Monitoring every activity of every citizen does not make us safer; it makes us more vulnerable. You may think you’re doing nothing wrong right now, but what happens when the state decides that something you do every day is now illegal or equivalent to treason. For example, what if they made googling “UPA Government + Achievements” a punishable offence? (Though the joke would be on them because they don’t have any, unless you consider ‘giving Manmohan Singh an ulcer’ an achievement). Binayek Sen was jailed by the Chhattisgarh government for possessing reading materials that were considered ‘sympathetic’ to the naxalite cause. In Iran in 2009, the government arrested, jailed and tortured thousands of protestors belonging to the Green Movement on the basis of their internet activity and GPS data placing them at the scene of the protests.

No politician or bureaucrat goes around wearing a “lose your freedom now, ask me how” button. Allowing a government to put their citizens under surveillance without any oversight will never end well. All the information they possess can and will be used against you. Being able to keep tabs on every movement of their citizens is the wet dream of most governments. Once you start giving up your freedom, there is no limit to what can be taken away in the name of ‘national security.’

Even the Indian government is working on a central control system which will be able to monitor its citizen’s activities across all communication networks. People who can’t get their shit together to make a website strong enough to let more than one person book a train ticket at a time are going to keep track of all our personal information. It’s totally not going to be misused because if there is one thing government departments in India are known for, it’s their ability to keep important information secure! Somewhere outside the big government office in the sky, standing in a line waiting for lunch break to be over, a dozen RTI activists are nodding in agreement.

As the leaked documents show, the NSA doesn’t even have to go through the formality of seeking a court order to access anyone’s personal information. They don’t even have to ask or inform the service provider because they have direct access to their systems. And they can do that for people who they don’t even suspect of any wrongdoing.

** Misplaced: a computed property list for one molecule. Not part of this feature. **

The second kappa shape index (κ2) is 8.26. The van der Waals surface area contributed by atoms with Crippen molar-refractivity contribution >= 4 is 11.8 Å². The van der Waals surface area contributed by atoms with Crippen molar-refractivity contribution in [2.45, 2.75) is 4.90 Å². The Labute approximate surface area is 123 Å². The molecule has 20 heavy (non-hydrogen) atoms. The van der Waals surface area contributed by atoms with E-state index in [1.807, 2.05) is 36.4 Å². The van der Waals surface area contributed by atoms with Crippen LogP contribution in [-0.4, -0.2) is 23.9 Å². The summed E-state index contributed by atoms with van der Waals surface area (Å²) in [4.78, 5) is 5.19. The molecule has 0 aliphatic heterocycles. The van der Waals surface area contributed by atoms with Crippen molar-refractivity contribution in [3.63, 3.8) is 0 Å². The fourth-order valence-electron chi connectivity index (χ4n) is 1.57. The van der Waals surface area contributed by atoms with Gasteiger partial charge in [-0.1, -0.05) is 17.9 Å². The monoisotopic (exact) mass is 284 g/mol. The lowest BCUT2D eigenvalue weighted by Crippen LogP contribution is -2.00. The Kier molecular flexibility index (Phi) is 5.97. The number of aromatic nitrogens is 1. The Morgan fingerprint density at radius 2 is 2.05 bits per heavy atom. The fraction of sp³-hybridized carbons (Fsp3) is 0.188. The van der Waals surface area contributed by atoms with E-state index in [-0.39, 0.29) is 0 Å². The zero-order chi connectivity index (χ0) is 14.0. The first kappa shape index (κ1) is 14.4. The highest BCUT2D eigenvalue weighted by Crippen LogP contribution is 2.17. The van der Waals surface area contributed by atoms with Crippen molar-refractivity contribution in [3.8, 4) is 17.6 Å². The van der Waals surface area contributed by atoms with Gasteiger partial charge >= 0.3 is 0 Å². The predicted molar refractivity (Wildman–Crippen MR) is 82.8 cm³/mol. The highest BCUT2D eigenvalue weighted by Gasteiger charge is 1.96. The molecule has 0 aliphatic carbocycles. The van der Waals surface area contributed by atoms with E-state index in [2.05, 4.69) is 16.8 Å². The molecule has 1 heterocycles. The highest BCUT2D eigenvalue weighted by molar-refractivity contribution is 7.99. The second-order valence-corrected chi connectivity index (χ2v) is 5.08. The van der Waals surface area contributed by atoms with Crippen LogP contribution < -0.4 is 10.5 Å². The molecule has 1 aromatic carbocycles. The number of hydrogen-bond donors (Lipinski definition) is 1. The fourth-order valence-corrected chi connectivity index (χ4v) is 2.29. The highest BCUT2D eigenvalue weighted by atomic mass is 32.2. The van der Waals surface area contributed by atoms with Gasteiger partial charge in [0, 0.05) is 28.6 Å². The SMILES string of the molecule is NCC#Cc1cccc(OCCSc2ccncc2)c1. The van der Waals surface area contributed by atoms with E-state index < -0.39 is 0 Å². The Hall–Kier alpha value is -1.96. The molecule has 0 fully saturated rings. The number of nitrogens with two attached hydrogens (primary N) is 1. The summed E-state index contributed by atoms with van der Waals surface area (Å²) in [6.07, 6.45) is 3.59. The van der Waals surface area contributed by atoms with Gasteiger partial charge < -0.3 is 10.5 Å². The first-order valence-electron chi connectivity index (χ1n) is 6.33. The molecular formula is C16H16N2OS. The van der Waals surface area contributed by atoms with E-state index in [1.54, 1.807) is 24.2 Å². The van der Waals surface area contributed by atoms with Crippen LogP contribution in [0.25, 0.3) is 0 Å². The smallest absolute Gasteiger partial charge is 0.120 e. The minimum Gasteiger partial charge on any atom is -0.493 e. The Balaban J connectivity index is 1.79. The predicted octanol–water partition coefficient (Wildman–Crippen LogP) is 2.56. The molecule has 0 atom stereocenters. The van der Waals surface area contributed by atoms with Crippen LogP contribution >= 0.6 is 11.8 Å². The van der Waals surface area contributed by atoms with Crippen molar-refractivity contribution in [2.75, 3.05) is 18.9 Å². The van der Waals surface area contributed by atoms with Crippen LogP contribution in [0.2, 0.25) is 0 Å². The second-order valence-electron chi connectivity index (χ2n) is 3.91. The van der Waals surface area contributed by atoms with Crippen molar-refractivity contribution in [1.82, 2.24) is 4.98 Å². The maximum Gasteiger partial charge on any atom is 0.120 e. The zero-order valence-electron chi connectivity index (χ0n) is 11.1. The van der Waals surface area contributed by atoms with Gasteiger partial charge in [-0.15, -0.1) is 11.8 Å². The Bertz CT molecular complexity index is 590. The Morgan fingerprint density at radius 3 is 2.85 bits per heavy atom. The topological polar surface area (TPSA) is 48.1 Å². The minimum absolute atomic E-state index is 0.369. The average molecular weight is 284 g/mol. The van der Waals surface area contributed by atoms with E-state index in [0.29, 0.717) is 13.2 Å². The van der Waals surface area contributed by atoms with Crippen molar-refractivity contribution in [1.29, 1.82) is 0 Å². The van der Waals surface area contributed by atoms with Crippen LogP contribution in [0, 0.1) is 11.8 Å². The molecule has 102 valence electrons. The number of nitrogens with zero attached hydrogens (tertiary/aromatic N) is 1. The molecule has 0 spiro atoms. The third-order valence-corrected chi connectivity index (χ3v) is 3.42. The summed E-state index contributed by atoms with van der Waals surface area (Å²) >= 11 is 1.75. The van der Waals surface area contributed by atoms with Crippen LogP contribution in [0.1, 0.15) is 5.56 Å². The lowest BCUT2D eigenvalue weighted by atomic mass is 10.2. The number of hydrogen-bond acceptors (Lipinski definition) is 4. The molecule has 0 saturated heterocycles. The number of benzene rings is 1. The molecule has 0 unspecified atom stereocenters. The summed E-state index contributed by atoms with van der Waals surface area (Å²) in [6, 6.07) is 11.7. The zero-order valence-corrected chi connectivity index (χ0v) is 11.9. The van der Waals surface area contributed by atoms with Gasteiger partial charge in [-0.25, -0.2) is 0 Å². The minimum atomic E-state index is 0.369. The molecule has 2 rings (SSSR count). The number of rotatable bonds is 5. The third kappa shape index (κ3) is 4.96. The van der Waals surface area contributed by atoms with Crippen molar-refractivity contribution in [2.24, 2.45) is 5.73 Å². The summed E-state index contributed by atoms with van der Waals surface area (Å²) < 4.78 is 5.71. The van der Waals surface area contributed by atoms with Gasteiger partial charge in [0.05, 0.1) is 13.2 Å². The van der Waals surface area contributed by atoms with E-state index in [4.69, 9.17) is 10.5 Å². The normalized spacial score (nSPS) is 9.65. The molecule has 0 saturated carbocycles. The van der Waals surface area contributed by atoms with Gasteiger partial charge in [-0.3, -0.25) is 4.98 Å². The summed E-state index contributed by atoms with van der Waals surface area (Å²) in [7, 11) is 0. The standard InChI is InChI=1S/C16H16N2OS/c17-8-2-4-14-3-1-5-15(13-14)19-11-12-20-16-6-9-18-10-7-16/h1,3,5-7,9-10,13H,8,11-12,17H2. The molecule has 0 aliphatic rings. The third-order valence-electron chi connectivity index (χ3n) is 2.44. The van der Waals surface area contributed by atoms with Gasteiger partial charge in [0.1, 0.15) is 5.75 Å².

This march, the NSA collected ninety seven billion pieces of evidence from computer networks worldwide, six billion of those gathered from India.

We’re all now citizens of the surveillance state. Being a terrorist until proven innocent is the new normal

Whatcha gonna do when they come for you?

Wednesday, June 12, 2013

How to Win Fake Friends and Pretend to Influence People

Welcome to Mindfest ThinkPalooza 2013! Today’s sessions include ‘Did we Really Pay a Hundred Thousand Dollars for This’ with Sarah Palin; followed by ‘If We Say Eight Percent Growth Enough Times it Will Magically Come True’ with Economic Einstein Montek Singh Ahluwalia. Tomorrow morning, we discuss ‘Banal Delusions of Grandeur’ with Shah Rukh Khan. We end our exciting weekend with a speech by Gujarat Chief Minister Narendra Modi titled ‘Is That a Riot in Your Pants or Are You Just Development to See Me?’

Recently, Kapil Sibal, our Union Minister of making-Chidambram-look-less-douchey-in-comparison gave a speech at a public forum. In his address, he said that the government shouldn’t be blamed for all the problems that plague the government. He then referred to himself as a poet. Even though Kapil Sibal is a poet like Uday Chopra is an actor, no one in the audience objected to this assertion because it’s cruel to contradict the self-deception of the elderly. After the speech, Sibal turned into a bat and flew back to his lair on a remote island in the Arabian Sea.